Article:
MARCUS L. CORLEY, JR.
Marcus Corley, Jr. '36
Date of birth: May 31, 1914
Date of death: September 1, 1942
From the 1923 Lucky Bag:
Marcus was lost when the two-engine B-34 bomber he was ferrying crashed near Cape Palmas, Liberia, on August 29, 1942. One engine had failed two hours at sea. He was the plane's navigator.
He was survived by his wife, parents, and brother. He is buried in Tunisia.
From the December 1942 issue of SHIPMATE:
CHARLES J. ELLIS, '36, (Lt., USNR), 610 H. St., N. E., Washington, D. C, sends in this interesting data on "Marc" L. Corley, '36, and adds: "Damn good evidence that the alumni who aren't back in are really doing their bit:"
By JOE MORTOX Associated Press Correspondent
3 U. S. FLYERS LOSE AT 100-1 IN GAMBLE TO DELIVER BOMBER
Ferry Pilots Scorn Safety of Internment For Long Chance to Go Through.
Somewhere in West Africa, Oct. 9 (Delayed)—The list of heroic Americans killed in action in the cause of their country has been lengthened by three fearless bomber ferry flyers who swapped the safety of internment for a 100-1 chance to deliver the goods.
They are Emmett F. Clausewitz, pilot; E. G. Kail, first officer, and MARCUS L. CORLEY, '36, navigator, the latter from Miami, Florida.
Their twin-engined aircraft, crippled in flight across the Atlantic, crashed after a desperate do-or-die effort to get beyond Vichy territory.
The wreckage was found on friendly soil—just a mile across the line.
First word that the three men were in trouble came to a United Nations base where I was visiting.
""One engine is gone," they radioed. "What do you suggest?"
The base control officer took note of their position.
"You are nearing Vichy territory," he told them. "The beach is level and hard. I think you can get down O.K. But your plane will be confiscated and you wil be interned."
LANDED TO DELIVER BOMBER
He told them, too, that the nearest friendly country offered nothing but a narrow strip of sand flanked by a rough plain and thick mangrove swamps. The decision was up to them.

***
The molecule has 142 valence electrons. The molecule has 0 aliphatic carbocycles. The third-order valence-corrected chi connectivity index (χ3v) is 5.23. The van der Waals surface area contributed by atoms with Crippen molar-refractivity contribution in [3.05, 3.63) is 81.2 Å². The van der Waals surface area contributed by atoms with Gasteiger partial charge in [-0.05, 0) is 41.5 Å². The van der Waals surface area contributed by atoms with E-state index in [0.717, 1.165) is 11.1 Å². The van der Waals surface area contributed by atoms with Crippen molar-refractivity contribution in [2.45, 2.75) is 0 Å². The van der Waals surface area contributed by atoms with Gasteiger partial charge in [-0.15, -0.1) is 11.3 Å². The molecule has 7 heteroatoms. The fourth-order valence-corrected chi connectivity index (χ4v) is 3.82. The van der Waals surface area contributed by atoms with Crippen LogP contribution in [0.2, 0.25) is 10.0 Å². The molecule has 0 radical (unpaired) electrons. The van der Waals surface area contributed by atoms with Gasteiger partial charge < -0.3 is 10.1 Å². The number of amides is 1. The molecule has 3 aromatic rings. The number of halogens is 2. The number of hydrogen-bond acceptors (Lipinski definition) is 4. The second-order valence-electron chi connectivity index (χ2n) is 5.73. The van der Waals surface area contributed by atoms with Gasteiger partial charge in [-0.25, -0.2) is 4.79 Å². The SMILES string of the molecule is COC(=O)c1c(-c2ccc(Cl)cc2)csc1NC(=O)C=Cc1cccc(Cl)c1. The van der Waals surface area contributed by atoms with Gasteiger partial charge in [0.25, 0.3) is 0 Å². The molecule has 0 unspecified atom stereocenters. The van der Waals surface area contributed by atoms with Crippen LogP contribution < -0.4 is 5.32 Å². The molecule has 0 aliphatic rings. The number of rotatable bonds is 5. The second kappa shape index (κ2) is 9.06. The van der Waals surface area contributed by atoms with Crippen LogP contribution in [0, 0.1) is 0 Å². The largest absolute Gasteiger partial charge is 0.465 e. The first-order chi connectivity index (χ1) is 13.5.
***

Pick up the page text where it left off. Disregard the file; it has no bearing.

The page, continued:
The three men made their choice. They decided to deliver the bomber at the risk of their lives. There was no further word from them.
Eighteen hours later a veteran Pan American Airways pilot, Steve Shaw of Northampton, Mass, found the pile of smouldering wreckage. He made sure there were no survivors, then came back to the base for assistance.
Six men, myself among them, volunteered and climbed into his Grumman amphibian. After cruising two hours we again spotted the tragic ash-gray cross on the ground, and dropped softly into a small, uncharted lagoon.
An hour of steady walking through the jungle and down the beach brought us to the plane. The remains of the wing and fuselage had to be lifted away before the charred bodies could be found.
A strange procession bore the three bodies back to the amphibian. A youthful officer led the way, followed by the native bearers carrying the tragic burden in an improvised canvas sling attached to long poles. Others in the rescue group, soaked in perspiration from laboring under the equatorial sun, brought up the rear.
PLANE BARELY CLEARED TREES
A superstitious native chief appeared en route to ask that the procession not go through his village.
At the lagoon where the Grumman floated, dugout canoes had to be obtained to ferry the bodies out from shore. Overloaded by the added burden, the plane barely cleared the trees in the takeoff. Darkness descended before it got back to the base airport, lighted only by flares.
The next day an African Flanders Field received the three heroes with full military ritual. Three volleys echoed across a warm hillside and down through a forest of rubber trees before the minister slowly intoned the benediction.
"We commit the bodies of these heroes who died in the cause of freedom and the things we hold dear, and ask that everlasting consolation be their portion."
Memorial Hall Error
Though he was not a member of the armed forces—he was employed by Pan American Air Ferries—believe he should still be included in Memorial Hall. His loss was in the performance of military duties, aboard a military aircraft. (Had he landed in neutral territory he would have been interned based on his occupation, despite where his paycheck originated.) He is buried in a military cemetery.
He was identified through the diligent efforts of Leslie Poche, a volunteer who combed through SHIPMATE issues to find operational losses not accounted for in Memorial Hall.